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Unexploded WWII device drama

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By Fiona Reid
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Unexploded WWII device drama

A FISHING village in the region was sealed off on Monday after a scallop dredger with what is thought to be an unexploded WWII shell or bomb aboard berthed there.

And South Scotland MSP Emma Harper has praised the quick emergency response.

She has raised a motion in the Scottish Parliament to commend the Dumfries and Galloway Division of Police Scotland, the Royal Navy and HM Coastguard over their swift response to dealing with the incident.

In the motion, she said: “Firstly, I want to wholeheartedly thank the Dumfries and Galloway Division of Police Scotland, the Royal Navy and HM Coastguard for dealing with the unexploded World War II ordnance which was picked up by a local scallop dredger and brought into Portpatrick Harbour. The action led to a safe and controlled explosion of the device, which ensured the safety of the dredger’s crew and of people locally.”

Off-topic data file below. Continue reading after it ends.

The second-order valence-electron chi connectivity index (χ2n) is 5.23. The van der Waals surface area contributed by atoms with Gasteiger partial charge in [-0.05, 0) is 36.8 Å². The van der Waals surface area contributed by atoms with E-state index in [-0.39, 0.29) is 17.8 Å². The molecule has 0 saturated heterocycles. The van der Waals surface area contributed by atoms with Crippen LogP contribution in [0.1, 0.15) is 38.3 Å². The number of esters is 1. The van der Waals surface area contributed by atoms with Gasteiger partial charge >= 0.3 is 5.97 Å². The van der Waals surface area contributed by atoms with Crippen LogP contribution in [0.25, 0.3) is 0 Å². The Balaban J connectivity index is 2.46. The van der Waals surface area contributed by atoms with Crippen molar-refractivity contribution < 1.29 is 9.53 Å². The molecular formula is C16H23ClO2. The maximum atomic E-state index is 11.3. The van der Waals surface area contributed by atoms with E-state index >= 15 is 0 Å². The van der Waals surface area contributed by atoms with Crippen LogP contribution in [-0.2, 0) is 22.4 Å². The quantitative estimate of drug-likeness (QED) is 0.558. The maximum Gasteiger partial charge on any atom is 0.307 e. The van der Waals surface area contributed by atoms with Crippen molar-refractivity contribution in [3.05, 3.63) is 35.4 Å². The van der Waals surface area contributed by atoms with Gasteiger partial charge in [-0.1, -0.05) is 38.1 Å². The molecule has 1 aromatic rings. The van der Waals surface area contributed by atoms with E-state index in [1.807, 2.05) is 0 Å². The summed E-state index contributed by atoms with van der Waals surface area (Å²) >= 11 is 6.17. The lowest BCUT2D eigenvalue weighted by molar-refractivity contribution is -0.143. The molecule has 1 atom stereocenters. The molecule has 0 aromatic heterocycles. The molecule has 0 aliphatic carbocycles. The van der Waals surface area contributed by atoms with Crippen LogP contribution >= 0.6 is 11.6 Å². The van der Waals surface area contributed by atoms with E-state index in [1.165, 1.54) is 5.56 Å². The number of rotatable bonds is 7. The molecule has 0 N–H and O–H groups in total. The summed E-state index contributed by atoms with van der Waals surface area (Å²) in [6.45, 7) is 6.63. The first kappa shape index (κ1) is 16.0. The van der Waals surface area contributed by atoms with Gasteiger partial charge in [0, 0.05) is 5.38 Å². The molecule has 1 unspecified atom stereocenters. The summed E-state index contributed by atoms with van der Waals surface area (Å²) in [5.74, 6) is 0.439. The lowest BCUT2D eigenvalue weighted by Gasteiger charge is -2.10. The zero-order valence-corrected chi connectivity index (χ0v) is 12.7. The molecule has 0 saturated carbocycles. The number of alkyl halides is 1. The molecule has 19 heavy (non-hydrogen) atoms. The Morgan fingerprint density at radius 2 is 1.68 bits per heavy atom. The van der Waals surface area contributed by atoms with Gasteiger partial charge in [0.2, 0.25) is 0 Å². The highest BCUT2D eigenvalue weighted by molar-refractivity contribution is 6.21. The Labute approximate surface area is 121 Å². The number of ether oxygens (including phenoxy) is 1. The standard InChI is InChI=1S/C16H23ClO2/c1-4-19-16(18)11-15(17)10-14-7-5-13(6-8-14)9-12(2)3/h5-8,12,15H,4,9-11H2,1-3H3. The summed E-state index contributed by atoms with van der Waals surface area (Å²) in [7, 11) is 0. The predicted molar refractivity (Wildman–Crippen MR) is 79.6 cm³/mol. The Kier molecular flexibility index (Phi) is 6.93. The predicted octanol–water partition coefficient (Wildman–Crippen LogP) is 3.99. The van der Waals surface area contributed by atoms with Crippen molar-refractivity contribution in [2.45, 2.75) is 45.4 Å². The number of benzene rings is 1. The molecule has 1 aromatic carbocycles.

However, she also used the opportunity to again highlight what she has described as the very real dangers posed by the munitions dumping ground – Beaufort’s Dyke – situated in the Irish Sea between Scotland and Northern Ireland.

Quoting official statistics from the Ministry of Defence, Ms Harper revealed that in excess of one million tonnes of surplus conventional and chemical weapons have been dumped in the 300-metre deep, 3.5 kilometre wide, 50 kilometre long dumping ground.

And she called on the Prime Minister and Secretary of State for Scotland – who have stated publicly their intention to build either a bridge or tunnel between Scotland and Northern Ireland – to publish plans on how they would deal with the dangers presented by this toxic and explosive trench which is also currently an active route for Trident Nuclear Submarines.

 

 

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